Northfield.org is hosting an election forum for Northfield, both city council and school board races.
It’s not really a forum in the traditional online sense, eg, message board, email discussion list, real-time chat, etc. Rather, it’s an asynchronous Q&A — questions submitted via email by Oct. 10 will be forwarded to candidates and responses will be posted to their web site by Oct. 20.
1. I hadn’t realized that there isn’t a primary election for Noah Cashman’s seat. The four individuals running for that spot will be on our Nov 4 ballot. I hope to see some discussion about differences between them here on LGN.
2. Turnout at tonight’s mayoral debate was pretty low. The good news is there also wasn’t much distinction between the two candidates based on tonight’s debate, but I thought there were some pretty important differences at earlier discussions. Where was everyone?
Planning Commission, I think. Or settling in for that other debate tonight.
I don’t want to blow anyone’s cover, Patrick, but the only people who came to the Planning Commission meeting were City Administrator Joel Walinkski and Councillor Dixon Bond.
What were the important differences that you perceived in earlier discussions? In particular, on what topics did you sense the greatest differences?
Furthermore, in your opinion, have the candidates changed their views or become less candid?
Felicity, I do plan to launch separate blog posts for all the various Council races… real soon now!
Well, first let me state that I do think both these candidates would be a change for the better. At the LWV forum, however, there were two questions for which I noted distinct differences. Their video is at lwvnorthfieldmn.org/weblog/post/1369/
1. “How would you rank the order of capital improvement projects, and why?”. To my mind this was a critical question since not everything on the capital improvements list may be feasible in this economic environment.
Mr. Hager (57:15) prioritized the library as the number one project. He also indicated interest in combining the safety center with city hall. He justified this with a long-term view about the number of roofs the city has to maintain. He also likes the idea of “building the liquor store fairly soon, because the liquor store generates positive cash flow back to the city” and would do even better in a larger space. He wants to use money generated by the liquor store to help pay for some of the other project.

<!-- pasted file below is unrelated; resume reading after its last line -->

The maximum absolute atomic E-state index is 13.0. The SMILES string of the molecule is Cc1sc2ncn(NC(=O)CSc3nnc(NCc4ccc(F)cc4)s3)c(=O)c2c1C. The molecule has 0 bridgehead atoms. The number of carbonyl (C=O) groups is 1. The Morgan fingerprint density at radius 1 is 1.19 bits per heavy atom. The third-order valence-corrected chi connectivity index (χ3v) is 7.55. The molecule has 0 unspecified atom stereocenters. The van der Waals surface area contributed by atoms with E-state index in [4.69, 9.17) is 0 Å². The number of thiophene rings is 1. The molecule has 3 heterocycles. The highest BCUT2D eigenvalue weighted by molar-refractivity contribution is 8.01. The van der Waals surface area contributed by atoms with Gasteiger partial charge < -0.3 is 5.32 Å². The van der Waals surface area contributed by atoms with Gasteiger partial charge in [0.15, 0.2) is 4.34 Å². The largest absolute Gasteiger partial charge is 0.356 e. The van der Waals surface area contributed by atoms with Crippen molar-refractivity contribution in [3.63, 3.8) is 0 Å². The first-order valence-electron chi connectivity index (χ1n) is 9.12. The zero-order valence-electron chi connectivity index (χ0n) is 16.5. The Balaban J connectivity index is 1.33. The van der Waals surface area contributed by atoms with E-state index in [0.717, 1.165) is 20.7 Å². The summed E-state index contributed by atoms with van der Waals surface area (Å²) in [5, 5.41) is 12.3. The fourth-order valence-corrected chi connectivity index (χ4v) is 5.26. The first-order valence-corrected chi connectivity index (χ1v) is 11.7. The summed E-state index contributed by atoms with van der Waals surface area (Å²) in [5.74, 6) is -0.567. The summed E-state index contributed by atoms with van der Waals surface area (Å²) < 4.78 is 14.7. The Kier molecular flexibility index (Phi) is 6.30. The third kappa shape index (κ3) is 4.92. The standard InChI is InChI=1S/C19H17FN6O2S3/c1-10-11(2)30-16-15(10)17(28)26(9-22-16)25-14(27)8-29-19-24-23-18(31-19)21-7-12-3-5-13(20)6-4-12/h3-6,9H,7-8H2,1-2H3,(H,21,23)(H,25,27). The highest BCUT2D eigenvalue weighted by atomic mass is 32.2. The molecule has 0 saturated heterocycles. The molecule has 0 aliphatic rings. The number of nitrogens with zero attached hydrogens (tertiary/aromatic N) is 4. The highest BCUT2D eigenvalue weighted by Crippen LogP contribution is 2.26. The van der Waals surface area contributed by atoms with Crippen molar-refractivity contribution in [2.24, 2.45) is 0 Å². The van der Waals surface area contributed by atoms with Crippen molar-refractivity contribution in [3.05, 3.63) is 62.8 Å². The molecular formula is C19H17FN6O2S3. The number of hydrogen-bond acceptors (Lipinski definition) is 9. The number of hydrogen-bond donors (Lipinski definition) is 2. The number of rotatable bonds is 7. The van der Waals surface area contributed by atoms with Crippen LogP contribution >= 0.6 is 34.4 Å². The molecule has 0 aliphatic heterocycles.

Ms. Rossing (58:29) didn’t describe her priorities, but instead wanted to find ways for ordinary citizens to add MORE items to the CIP list. She recognized that more projects require a greater tax burden; she proposed having citizens vote on which projects should move forward. She also questioned whether the library needs to expand as much as the consultants say.
2. “What should the city do that it’s not already doing to address the drug problem?”
Mr. Hager (64:22) thought the city should provide funding for non-governmental organizations (presumably such as the Mayor’s Youth Task Force) to help fight Northfield’s drug problem.
Ms. Rossing (65:05) was not convinced there was a role for government in this problem. She felt it was definitely a problem, but one to be dealt with at the individual/family level.
At last night’s forum:
#1 did not come up in quite the same way. However, Ms. Rossing did find a moment to clarify that she is in favor of the library expansion; she said she didn’t understand how the idea that she didn’t support the library had arisen.
#2 came up last night more specifically; Ms. Rossing significantly refined her previous position, bringing it closer in line with Mr. Hager’s – emphasizing the need for broad community efforts, including an active governmental role. She also talked about the need to develop opportunities for positive youth engagement in Northfield as a way to prevent drug abuse.
Felicity, thanks for doing the leg work on that post.